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Discussion in 'Cuban Cigar Forum' started by Ginseng, Dec 20, 2006.
One of the vendors in question advertises broadly. Another, less so.
Thanks for sharing all of this. I'm a bit of a novice but have wondered about this sort of stuff.
Up next I'll present some examples of how people who have received these letters have responded. Shortly thereafter, information about the real life consequences of violating the Trading with the Enemy Act and Helms Burton (Cuban Democracy Act) laws.
As others have said, thanks Wilkey and Rod for allowing this thread to happen. VERY informational.
It has also been reported that the new letter(s) have been sent to people who have never had any item seized.
Yes, that's right. This is a new wrinkle. We've wondered whether or not a seizure puts one at greater risk for receiving either of the new letters. At this point, there just is not enough information to say.
It is interesting to note just how widespread this concern has become. Vendors across the globe, and not just in Asia, are modifying their "techniques" in response to the current climate.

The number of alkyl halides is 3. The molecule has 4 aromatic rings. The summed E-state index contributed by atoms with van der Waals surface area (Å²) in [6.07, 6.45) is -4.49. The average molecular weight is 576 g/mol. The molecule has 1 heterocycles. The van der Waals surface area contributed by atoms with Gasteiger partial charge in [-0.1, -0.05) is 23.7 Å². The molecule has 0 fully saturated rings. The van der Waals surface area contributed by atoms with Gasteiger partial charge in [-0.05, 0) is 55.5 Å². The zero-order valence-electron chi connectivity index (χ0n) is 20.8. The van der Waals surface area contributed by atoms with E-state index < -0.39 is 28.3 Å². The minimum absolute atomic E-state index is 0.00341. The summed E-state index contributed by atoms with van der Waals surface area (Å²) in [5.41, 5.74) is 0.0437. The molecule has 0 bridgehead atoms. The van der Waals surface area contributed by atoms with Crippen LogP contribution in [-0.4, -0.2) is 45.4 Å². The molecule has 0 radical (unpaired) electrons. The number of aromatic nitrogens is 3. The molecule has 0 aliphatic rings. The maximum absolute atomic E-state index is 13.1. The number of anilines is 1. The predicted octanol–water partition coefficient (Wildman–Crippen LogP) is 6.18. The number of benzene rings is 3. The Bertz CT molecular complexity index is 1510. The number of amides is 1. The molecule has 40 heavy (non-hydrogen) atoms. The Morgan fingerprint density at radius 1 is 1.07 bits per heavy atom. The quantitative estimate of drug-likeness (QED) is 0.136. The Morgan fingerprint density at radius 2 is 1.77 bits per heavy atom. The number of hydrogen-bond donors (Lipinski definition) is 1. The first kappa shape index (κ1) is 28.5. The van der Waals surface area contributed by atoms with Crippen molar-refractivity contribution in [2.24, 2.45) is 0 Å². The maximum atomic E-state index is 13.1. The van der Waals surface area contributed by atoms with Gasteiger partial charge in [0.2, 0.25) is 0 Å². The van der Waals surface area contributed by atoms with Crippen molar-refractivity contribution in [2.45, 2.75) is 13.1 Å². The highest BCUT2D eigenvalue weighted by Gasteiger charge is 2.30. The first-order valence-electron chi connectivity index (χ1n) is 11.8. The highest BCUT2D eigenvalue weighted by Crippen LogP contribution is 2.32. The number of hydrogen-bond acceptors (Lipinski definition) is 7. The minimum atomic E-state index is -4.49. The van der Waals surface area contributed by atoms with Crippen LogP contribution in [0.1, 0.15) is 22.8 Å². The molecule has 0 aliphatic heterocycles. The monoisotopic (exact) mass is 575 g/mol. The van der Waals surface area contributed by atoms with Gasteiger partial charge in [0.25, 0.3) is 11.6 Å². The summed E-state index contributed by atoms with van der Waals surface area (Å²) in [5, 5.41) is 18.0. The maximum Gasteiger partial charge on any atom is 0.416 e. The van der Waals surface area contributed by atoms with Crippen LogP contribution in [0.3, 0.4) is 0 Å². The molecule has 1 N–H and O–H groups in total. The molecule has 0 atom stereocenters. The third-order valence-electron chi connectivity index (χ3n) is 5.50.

Is there any correlation to when someone placed an order and when the letters were mailed. For example, you say the time frame was late 2004 and early 2005. Did people who ordered in 2004 get their letter sooner or later than those in 2005? I only ask because this consideration was never touched upon.
Thanks for the informative read.
I was wondering if anyone has had to actually pay any fines?
How have people responded to these letters?
This letter has been known for years. I have not heard of a case where a person did anything other than ignore this letter. I have not heard of any consequences as a result of this action.
Public awareness of this letter has surfaced only recently. The nature of the text does not require any action from the recipient other than to "not do it ever again" under threat of criminal or civil penalties. As such, recipients so far have reported that they have done nothing and if they were doing what they were being accused of doing, they have stopped.
Public awareness of this letter has surfaced only recently. At least one recipient has publically acknowledged that they have ignored the request to furnish information. Others have reported that they have sought some sort of legal advice. A draft response letter of the following form has been proposed:
This draft response appears to be based on this draft letter found on the National Lawyers Guild website. That model response letter was written to address the subject of travel to Cuba and not the purchase of goods of Cuban origin. As such, the almost direct substitution of "goods" for "travel" may or may not be valid in any one of a number of different ways. I have not dug into the relevant legislation but it is not at all clear to me that these two things are equivalent even though they are mentioned in the same document on Cuba Sanctions here.